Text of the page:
That's more or less what happens in a night with a clear sky: the atmosphere radiate into space and cools down until the dew point. Once vapor start condensing temperature stop falling and dew begins to form on all available surfaces.

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  • $\begingroup$ Thanks @L.Dutch therefore, any solution where the air itself is force to release energy, basically produces the desired effect. That'll help narrow down this mechanism. $\endgroup$ – user49466 Aug 4 '18 at 17:55
  • $\begingroup$ P.s. apparently there ways to nudge an ionized vapor over the point of condensation by introducing radiation. In the case of cloud chambers, photons spark a bonding of hydrogen and oxygen molecules. Its not that they remove energy, so much that they help foment a chemical reaction which produces the liquid water. So energy loss, is, apparently, not the only way to do this. Still trying to think through possible applications of that to this concept. $\endgroup$ – user49466 Aug 4 '18 at 19:13
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    $\begingroup$ "impossible that receiving photons [cause] a material can lose energy": not really, when we're talking about reducing temperature. See the field of laser cooling $\endgroup$ – user71659 Aug 4 '18 at 21:27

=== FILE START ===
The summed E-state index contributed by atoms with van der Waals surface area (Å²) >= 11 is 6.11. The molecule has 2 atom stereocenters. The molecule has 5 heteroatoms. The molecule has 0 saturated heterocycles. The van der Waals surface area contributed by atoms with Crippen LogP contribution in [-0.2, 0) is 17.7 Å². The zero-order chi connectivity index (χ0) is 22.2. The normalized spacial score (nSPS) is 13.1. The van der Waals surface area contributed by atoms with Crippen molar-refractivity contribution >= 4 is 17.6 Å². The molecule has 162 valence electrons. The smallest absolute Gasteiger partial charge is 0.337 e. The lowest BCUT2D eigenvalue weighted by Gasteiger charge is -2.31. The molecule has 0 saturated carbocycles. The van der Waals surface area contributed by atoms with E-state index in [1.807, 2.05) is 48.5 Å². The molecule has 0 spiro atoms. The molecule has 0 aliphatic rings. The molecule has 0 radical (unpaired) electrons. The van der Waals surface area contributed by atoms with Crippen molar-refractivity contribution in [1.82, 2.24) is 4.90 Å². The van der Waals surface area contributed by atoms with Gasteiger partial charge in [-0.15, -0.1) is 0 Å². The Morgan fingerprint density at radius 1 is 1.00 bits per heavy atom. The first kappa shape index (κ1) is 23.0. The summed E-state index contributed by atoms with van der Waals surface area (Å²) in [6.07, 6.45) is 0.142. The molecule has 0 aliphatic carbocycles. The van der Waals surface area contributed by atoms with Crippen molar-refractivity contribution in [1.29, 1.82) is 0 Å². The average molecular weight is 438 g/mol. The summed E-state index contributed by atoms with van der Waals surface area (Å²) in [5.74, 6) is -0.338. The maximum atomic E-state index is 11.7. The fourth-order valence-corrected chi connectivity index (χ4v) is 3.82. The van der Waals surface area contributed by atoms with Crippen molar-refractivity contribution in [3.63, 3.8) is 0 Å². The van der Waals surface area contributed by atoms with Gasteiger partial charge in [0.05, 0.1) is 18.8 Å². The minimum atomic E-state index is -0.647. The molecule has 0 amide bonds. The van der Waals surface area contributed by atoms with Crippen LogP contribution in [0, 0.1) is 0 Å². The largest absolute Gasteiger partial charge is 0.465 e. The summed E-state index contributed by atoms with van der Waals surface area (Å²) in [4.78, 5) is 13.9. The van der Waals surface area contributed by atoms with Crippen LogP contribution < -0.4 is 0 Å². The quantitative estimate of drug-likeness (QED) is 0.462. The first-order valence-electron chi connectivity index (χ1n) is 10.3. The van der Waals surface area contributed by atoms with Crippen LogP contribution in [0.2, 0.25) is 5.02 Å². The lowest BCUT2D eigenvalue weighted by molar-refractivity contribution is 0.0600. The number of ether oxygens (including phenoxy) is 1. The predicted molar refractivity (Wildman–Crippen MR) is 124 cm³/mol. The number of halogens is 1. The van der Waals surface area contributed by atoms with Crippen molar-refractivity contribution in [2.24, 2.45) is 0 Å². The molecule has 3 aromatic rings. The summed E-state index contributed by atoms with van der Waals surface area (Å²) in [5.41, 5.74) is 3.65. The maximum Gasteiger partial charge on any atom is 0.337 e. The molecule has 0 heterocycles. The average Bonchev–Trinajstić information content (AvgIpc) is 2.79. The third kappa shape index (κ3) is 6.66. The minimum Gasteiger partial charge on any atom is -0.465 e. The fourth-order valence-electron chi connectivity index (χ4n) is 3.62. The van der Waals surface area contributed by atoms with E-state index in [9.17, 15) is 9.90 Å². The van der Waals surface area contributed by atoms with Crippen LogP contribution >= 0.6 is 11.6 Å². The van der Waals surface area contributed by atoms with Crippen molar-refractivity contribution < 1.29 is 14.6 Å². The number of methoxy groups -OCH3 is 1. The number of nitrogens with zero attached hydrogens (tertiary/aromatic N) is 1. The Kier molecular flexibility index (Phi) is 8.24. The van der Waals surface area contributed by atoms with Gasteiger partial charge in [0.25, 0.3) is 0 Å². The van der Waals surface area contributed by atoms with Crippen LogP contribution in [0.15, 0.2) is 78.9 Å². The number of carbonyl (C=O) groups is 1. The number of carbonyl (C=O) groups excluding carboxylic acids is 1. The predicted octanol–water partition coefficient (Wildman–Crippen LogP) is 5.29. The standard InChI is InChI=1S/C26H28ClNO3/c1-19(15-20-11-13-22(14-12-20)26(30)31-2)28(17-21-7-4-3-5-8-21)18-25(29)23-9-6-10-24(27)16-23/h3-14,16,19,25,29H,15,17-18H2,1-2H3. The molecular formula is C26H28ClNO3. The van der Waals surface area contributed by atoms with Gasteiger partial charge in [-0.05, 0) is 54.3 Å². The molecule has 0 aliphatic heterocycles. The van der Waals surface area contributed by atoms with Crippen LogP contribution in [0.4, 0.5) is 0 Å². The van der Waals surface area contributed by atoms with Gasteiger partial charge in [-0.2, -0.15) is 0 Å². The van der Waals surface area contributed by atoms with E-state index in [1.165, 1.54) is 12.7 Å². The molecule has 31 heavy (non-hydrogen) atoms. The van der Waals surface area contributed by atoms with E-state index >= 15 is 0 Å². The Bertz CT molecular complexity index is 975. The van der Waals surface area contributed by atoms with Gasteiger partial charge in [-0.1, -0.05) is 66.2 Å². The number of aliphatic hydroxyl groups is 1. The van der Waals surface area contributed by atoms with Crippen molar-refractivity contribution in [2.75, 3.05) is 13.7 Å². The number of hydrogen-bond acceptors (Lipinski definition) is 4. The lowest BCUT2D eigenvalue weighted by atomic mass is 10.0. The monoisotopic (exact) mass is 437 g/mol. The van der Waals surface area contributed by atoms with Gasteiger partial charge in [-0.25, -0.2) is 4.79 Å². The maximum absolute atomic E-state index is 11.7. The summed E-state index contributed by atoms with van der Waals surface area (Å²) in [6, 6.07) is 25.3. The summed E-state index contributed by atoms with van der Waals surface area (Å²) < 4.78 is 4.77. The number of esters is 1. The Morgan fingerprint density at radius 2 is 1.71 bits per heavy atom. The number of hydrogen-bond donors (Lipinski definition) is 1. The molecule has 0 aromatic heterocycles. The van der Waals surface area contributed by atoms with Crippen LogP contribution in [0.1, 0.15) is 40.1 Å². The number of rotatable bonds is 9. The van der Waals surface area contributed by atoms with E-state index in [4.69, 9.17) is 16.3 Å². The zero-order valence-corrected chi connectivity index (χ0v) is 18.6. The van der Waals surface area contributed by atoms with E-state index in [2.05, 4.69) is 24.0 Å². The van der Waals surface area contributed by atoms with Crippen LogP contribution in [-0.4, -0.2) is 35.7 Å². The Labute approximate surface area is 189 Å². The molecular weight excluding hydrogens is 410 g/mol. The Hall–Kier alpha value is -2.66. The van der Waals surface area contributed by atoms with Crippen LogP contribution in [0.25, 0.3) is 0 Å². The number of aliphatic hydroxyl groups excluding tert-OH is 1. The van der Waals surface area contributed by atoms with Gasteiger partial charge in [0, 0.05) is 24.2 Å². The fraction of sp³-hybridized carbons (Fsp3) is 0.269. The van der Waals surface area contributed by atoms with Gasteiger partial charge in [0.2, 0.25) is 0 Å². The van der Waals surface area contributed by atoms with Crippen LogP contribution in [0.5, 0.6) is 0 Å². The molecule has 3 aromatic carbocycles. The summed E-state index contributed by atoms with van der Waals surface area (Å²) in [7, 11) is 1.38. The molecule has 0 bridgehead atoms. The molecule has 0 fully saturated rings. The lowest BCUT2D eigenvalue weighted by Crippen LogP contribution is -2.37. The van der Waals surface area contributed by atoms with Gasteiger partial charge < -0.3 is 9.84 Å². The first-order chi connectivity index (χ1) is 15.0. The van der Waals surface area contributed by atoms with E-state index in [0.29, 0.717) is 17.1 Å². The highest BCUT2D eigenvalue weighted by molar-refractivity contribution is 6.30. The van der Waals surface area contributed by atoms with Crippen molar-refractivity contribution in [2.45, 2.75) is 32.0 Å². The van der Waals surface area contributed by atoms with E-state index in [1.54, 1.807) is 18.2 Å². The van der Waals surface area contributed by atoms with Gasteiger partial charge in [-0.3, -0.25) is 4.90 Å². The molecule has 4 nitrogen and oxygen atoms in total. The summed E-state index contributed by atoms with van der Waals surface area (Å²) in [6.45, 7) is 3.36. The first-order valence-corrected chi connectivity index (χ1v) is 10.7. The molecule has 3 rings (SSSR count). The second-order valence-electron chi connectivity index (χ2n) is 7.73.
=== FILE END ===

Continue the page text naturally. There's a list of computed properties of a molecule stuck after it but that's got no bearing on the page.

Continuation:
• $\begingroup$ "the atmosphere radiate into space and cools down until the dew point." Of course, that's many hours after being struck by the photons. $\endgroup$ – RonJohn Aug 5 '18 at 14:32
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You could introduce a dormant bacterial spore that only replicated in the presence of a specific wavelength of light. When the plants absorb enough magic, they shine brightly and create a cascade of aerial bacteria growth. In some rare cases, bacterial growth can result in heat uptake (https://www.ncbi.nlm.nih.gov/m/pubmed/11536139/) and these dormant cells would have to be champs at absorbing heat to get the desired effect:

The corresponding temperature drop would cause water condensation in the air and on the plant. This mechanism has a nice symbiosis slant to it, and is technically feasible.

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  • $\begingroup$ This is an excellent answer, and mimics the other aspects of how my magical ecologies are set up. It's usually mixtures of magical phenomena and mundane effects piggybacking off of each other, and significant ecological symbiosis. So this would fit perfectly. I'll have to think on this, and specifically, how to incorporate this mechanism. $\endgroup$ – user49466 Aug 5 '18 at 14:29